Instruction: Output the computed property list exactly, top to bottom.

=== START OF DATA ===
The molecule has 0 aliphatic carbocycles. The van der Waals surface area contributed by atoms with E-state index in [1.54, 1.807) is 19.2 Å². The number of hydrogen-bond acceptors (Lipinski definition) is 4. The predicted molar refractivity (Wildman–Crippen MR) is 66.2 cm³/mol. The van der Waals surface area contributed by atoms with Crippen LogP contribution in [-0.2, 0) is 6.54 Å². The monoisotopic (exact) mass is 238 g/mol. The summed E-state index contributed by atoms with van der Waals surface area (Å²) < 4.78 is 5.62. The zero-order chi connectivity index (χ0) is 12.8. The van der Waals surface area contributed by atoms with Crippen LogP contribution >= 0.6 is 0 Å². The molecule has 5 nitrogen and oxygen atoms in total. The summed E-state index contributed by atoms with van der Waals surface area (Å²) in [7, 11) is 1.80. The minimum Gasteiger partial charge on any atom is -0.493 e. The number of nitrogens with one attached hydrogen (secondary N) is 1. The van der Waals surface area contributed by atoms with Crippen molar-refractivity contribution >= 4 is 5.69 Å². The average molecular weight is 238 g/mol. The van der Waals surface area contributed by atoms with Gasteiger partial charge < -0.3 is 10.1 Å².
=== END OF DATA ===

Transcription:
The molecule has 0 aliphatic carbocycles. The van der Waals surface area contributed by atoms with E-state index in [1.54, 1.807) is 19.2 Å². The number of hydrogen-bond acceptors (Lipinski definition) is 4. The predicted molar refractivity (Wildman–Crippen MR) is 66.2 cm³/mol. The van der Waals surface area contributed by atoms with Crippen LogP contribution in [-0.2, 0) is 6.54 Å². The monoisotopic (exact) mass is 238 g/mol. The summed E-state index contributed by atoms with van der Waals surface area (Å²) < 4.78 is 5.62. The zero-order chi connectivity index (χ0) is 12.8. The van der Waals surface area contributed by atoms with Crippen LogP contribution >= 0.6 is 0 Å². The molecule has 5 nitrogen and oxygen atoms in total. The summed E-state index contributed by atoms with van der Waals surface area (Å²) in [7, 11) is 1.80. The minimum Gasteiger partial charge on any atom is -0.493 e. The number of nitrogens with one attached hydrogen (secondary N) is 1. The van der Waals surface area contributed by atoms with Crippen molar-refractivity contribution >= 4 is 5.69 Å². The average molecular weight is 238 g/mol. The van der Waals surface area contributed by atoms with Gasteiger partial charge < -0.3 is 10.1 Å².